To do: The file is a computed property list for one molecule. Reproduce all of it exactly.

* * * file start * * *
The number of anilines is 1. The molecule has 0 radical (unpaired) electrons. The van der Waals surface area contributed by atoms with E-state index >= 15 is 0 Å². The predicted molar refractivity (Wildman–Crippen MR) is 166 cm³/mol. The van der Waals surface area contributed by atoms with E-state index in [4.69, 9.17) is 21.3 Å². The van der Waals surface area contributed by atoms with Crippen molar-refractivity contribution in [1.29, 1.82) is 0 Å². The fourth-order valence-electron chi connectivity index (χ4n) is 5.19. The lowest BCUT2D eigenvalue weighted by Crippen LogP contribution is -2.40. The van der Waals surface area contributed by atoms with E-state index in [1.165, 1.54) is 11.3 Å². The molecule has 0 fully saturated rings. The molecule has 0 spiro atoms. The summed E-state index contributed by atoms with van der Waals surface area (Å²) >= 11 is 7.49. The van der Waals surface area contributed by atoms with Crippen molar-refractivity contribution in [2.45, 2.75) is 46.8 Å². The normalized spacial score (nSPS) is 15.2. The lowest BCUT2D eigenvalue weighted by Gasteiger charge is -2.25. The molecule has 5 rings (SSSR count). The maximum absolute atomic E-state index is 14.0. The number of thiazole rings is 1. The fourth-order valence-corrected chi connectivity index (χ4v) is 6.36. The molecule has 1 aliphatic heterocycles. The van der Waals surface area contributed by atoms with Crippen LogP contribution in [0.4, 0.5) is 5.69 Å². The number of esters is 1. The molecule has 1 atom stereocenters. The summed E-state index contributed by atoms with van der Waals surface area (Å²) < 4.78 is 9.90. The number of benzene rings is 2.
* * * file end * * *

The number of anilines is 1. The molecule has 0 radical (unpaired) electrons. The van der Waals surface area contributed by atoms with E-state index >= 15 is 0 Å². The predicted molar refractivity (Wildman–Crippen MR) is 166 cm³/mol. The van der Waals surface area contributed by atoms with E-state index in [4.69, 9.17) is 21.3 Å². The van der Waals surface area contributed by atoms with Crippen molar-refractivity contribution in [1.29, 1.82) is 0 Å². The fourth-order valence-electron chi connectivity index (χ4n) is 5.19. The lowest BCUT2D eigenvalue weighted by Crippen LogP contribution is -2.40. The van der Waals surface area contributed by atoms with E-state index in [1.165, 1.54) is 11.3 Å². The molecule has 0 fully saturated rings. The molecule has 0 spiro atoms. The summed E-state index contributed by atoms with van der Waals surface area (Å²) >= 11 is 7.49. The van der Waals surface area contributed by atoms with Crippen molar-refractivity contribution in [2.45, 2.75) is 46.8 Å². The normalized spacial score (nSPS) is 15.2. The lowest BCUT2D eigenvalue weighted by Gasteiger charge is -2.25. The molecule has 5 rings (SSSR count). The maximum absolute atomic E-state index is 14.0. The number of thiazole rings is 1. The fourth-order valence-corrected chi connectivity index (χ4v) is 6.36. The molecule has 1 aliphatic heterocycles. The van der Waals surface area contributed by atoms with Crippen LogP contribution in [0.4, 0.5) is 5.69 Å². The number of esters is 1. The molecule has 1 atom stereocenters. The summed E-state index contributed by atoms with van der Waals surface area (Å²) < 4.78 is 9.90. The number of benzene rings is 2.